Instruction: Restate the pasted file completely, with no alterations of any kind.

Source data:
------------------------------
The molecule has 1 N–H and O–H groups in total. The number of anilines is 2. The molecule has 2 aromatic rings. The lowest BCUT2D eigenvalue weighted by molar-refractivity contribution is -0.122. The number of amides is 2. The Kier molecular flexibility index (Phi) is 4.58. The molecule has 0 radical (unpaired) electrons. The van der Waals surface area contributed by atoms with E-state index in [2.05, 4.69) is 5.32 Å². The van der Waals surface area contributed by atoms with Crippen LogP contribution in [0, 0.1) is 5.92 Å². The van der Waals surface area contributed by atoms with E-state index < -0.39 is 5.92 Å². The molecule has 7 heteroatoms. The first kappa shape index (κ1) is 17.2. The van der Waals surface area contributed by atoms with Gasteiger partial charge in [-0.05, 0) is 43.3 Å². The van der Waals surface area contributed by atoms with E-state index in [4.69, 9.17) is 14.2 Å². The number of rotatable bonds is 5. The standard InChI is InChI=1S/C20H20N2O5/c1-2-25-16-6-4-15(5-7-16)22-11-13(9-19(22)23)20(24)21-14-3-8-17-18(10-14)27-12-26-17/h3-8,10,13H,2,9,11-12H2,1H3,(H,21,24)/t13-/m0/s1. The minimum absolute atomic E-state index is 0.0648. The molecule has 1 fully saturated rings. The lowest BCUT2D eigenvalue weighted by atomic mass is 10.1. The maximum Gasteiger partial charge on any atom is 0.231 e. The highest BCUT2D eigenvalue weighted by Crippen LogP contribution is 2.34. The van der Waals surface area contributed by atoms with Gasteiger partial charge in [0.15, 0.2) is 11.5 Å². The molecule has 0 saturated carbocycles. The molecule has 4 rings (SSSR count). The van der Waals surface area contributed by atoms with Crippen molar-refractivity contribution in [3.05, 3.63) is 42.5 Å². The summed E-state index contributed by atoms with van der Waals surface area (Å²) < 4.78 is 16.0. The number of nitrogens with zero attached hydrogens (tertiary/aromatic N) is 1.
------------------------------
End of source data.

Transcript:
The molecule has 1 N–H and O–H groups in total. The number of anilines is 2. The molecule has 2 aromatic rings. The lowest BCUT2D eigenvalue weighted by molar-refractivity contribution is -0.122. The number of amides is 2. The Kier molecular flexibility index (Phi) is 4.58. The molecule has 0 radical (unpaired) electrons. The van der Waals surface area contributed by atoms with E-state index in [2.05, 4.69) is 5.32 Å². The van der Waals surface area contributed by atoms with Crippen LogP contribution in [0, 0.1) is 5.92 Å². The van der Waals surface area contributed by atoms with E-state index < -0.39 is 5.92 Å². The molecule has 7 heteroatoms. The first kappa shape index (κ1) is 17.2. The van der Waals surface area contributed by atoms with Gasteiger partial charge in [-0.05, 0) is 43.3 Å². The van der Waals surface area contributed by atoms with E-state index in [4.69, 9.17) is 14.2 Å². The number of rotatable bonds is 5. The standard InChI is InChI=1S/C20H20N2O5/c1-2-25-16-6-4-15(5-7-16)22-11-13(9-19(22)23)20(24)21-14-3-8-17-18(10-14)27-12-26-17/h3-8,10,13H,2,9,11-12H2,1H3,(H,21,24)/t13-/m0/s1. The minimum absolute atomic E-state index is 0.0648. The molecule has 1 fully saturated rings. The lowest BCUT2D eigenvalue weighted by atomic mass is 10.1. The maximum Gasteiger partial charge on any atom is 0.231 e. The highest BCUT2D eigenvalue weighted by Crippen LogP contribution is 2.34. The van der Waals surface area contributed by atoms with Gasteiger partial charge in [0.15, 0.2) is 11.5 Å². The molecule has 0 saturated carbocycles. The molecule has 4 rings (SSSR count). The van der Waals surface area contributed by atoms with Crippen molar-refractivity contribution in [3.05, 3.63) is 42.5 Å². The summed E-state index contributed by atoms with van der Waals surface area (Å²) < 4.78 is 16.0. The number of nitrogens with zero attached hydrogens (tertiary/aromatic N) is 1.